Atlanta is one of the most challenging airports in the country to navigate. Along with Denver, it has some of the consistently worst TSA experiences. And traffic into the airport can approach LAX levels of backup at peak times. There’s one way, though, that the Atlanta airport has just gotten better for American Airlines passengers.
US Airways and American agreed to merge in February 2013, and the merger closed in December 2013 with US Airways management taking over the airline. That set off a long string of work to integrate the two carriers.
In reality they were merging three airlines, because the work to combine America West and US Airways never finished. Those two carriers were still operating separately, as US Airways East and US Airways West.
They got onto a single operating certificate. They merged US Airways Dividend Miles into American AAdvantage (while following US Airways plans for a revenue-based program). They combined pilot and flight attendant seniority lists, and transitioned to a single maintenance platform.
But that’s not all of the work that had to happen. Going into 2023, a decade later, it still wasn’t done. American Airlines and US Airways had separate airport operations, and different gates, in 140 locations. Atlanta was the final station to consolidate gates and that’s just happened.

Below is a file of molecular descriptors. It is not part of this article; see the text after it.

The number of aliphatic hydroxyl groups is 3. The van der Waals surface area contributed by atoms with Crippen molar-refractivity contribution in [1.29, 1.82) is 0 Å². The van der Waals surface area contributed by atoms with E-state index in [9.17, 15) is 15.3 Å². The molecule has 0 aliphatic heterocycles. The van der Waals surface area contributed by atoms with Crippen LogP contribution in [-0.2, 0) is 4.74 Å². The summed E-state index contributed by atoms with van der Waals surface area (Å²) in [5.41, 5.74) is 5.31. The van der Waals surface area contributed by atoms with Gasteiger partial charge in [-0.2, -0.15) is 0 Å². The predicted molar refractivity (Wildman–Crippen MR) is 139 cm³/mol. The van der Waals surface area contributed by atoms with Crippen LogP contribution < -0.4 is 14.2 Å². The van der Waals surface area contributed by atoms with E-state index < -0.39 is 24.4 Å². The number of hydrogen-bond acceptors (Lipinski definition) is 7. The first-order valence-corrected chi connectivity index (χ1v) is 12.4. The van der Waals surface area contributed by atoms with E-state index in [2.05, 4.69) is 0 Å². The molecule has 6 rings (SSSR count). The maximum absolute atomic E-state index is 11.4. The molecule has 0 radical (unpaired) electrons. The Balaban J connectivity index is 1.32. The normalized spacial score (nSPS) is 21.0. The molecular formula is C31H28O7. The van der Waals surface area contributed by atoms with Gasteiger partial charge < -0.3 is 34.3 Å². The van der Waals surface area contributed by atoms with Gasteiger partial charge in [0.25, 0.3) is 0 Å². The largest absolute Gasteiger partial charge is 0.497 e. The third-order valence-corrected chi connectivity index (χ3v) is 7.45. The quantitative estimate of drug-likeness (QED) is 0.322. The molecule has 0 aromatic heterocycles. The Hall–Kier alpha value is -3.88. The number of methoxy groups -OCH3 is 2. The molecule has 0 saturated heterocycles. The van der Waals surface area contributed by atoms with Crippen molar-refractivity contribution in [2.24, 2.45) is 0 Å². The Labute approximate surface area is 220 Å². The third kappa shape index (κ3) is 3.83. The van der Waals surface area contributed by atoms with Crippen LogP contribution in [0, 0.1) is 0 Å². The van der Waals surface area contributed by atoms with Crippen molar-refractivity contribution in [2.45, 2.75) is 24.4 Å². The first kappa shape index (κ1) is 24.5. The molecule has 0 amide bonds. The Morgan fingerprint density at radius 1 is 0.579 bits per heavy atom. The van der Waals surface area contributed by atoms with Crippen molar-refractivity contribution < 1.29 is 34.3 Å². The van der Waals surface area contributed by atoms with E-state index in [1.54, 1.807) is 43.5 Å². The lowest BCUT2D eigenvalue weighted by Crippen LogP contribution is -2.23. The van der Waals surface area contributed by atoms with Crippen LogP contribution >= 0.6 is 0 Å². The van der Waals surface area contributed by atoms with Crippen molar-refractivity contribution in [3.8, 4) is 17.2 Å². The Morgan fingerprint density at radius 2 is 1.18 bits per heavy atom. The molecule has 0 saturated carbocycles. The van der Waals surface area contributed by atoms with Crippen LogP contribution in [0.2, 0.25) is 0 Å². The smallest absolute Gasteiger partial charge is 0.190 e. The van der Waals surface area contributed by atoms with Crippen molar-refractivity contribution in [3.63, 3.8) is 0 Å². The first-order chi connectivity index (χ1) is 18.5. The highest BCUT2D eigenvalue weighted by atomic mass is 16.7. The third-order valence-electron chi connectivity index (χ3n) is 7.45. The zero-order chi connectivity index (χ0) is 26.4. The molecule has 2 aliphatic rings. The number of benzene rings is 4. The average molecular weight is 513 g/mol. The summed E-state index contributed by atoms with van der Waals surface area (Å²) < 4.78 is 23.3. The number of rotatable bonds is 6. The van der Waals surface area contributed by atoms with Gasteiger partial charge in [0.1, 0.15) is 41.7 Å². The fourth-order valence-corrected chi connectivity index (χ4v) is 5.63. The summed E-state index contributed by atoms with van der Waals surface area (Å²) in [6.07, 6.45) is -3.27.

American Airlines has 7 gates on the T Concourse in Atlanta, and they’re all contiguous now, and aligned with the airline’s lounge as well. Their flights, though, are limited as a result of the Northeast Alliance with JetBlue, which has been ruled by a federal judge to be anti-competitive. American Airlines no longer flies to New York from Atlanta, having turned over that flying to their smaller New York partner.
However, if you can make American Airlines flights work for you from Atlanta, it’s a great little station with relatively few elite customers and a strong chance of upgrades.
Meanwhile, the consolidation of gates does not mean that all American Airlines gates are contiguous everywhere. There are airports where American Airlines has exclusive use, and where they also share gates, and those shared gates may not be near their exclusive ones. That’s the case at a place like my home airport in Austin.
Similarly, in Los Angeles legacy American Airlines meant terminal 4 while US Airways gates are in terminal 5. Terminal 4 is full, there’s no way to consolidate without significant capital investment. They now use not just terminals 4 and 5 but also gates in the Tom Bradley terminal. Fortunately these terminals are all connected airside now.
This article originally appeared on View From The Wing.